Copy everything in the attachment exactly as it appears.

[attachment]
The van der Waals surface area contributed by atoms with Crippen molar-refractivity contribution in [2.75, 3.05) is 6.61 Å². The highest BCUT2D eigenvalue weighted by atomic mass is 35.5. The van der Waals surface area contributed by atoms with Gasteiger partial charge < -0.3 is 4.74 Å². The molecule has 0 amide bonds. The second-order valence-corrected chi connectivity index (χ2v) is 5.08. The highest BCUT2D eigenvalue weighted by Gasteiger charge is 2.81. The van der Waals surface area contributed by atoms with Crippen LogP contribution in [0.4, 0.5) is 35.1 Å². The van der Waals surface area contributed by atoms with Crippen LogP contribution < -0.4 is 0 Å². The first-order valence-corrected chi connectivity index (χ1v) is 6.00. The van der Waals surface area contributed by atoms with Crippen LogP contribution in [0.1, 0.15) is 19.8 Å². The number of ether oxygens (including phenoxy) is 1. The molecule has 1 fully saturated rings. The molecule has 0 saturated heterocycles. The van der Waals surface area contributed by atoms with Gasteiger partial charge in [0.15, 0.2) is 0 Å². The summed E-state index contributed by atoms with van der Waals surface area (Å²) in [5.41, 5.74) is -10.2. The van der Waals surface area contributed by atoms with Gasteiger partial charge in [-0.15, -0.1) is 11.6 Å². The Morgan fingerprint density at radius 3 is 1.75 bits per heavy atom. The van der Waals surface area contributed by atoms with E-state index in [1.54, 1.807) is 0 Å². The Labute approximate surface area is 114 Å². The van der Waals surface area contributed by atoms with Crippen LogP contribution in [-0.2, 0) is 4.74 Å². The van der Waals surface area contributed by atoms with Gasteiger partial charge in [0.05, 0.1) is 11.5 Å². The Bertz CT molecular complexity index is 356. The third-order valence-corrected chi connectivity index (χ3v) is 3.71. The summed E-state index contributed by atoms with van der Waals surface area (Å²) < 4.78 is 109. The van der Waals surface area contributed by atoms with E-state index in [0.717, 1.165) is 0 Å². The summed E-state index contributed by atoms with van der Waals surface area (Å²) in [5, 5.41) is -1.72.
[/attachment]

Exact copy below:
The van der Waals surface area contributed by atoms with Crippen molar-refractivity contribution in [2.75, 3.05) is 6.61 Å². The highest BCUT2D eigenvalue weighted by atomic mass is 35.5. The van der Waals surface area contributed by atoms with Gasteiger partial charge < -0.3 is 4.74 Å². The molecule has 0 amide bonds. The second-order valence-corrected chi connectivity index (χ2v) is 5.08. The highest BCUT2D eigenvalue weighted by Gasteiger charge is 2.81. The van der Waals surface area contributed by atoms with Crippen LogP contribution in [0.4, 0.5) is 35.1 Å². The van der Waals surface area contributed by atoms with Crippen LogP contribution < -0.4 is 0 Å². The first-order valence-corrected chi connectivity index (χ1v) is 6.00. The van der Waals surface area contributed by atoms with Crippen LogP contribution in [0.1, 0.15) is 19.8 Å². The number of ether oxygens (including phenoxy) is 1. The molecule has 1 fully saturated rings. The molecule has 0 saturated heterocycles. The van der Waals surface area contributed by atoms with Gasteiger partial charge in [0.15, 0.2) is 0 Å². The summed E-state index contributed by atoms with van der Waals surface area (Å²) in [5.41, 5.74) is -10.2. The van der Waals surface area contributed by atoms with Gasteiger partial charge in [-0.15, -0.1) is 11.6 Å². The Morgan fingerprint density at radius 3 is 1.75 bits per heavy atom. The van der Waals surface area contributed by atoms with E-state index in [1.54, 1.807) is 0 Å². The Labute approximate surface area is 114 Å². The van der Waals surface area contributed by atoms with Crippen LogP contribution in [-0.2, 0) is 4.74 Å². The van der Waals surface area contributed by atoms with Gasteiger partial charge in [0.05, 0.1) is 11.5 Å². The Bertz CT molecular complexity index is 356. The third-order valence-corrected chi connectivity index (χ3v) is 3.71. The summed E-state index contributed by atoms with van der Waals surface area (Å²) < 4.78 is 109. The van der Waals surface area contributed by atoms with E-state index in [0.717, 1.165) is 0 Å². The summed E-state index contributed by atoms with van der Waals surface area (Å²) in [5, 5.41) is -1.72.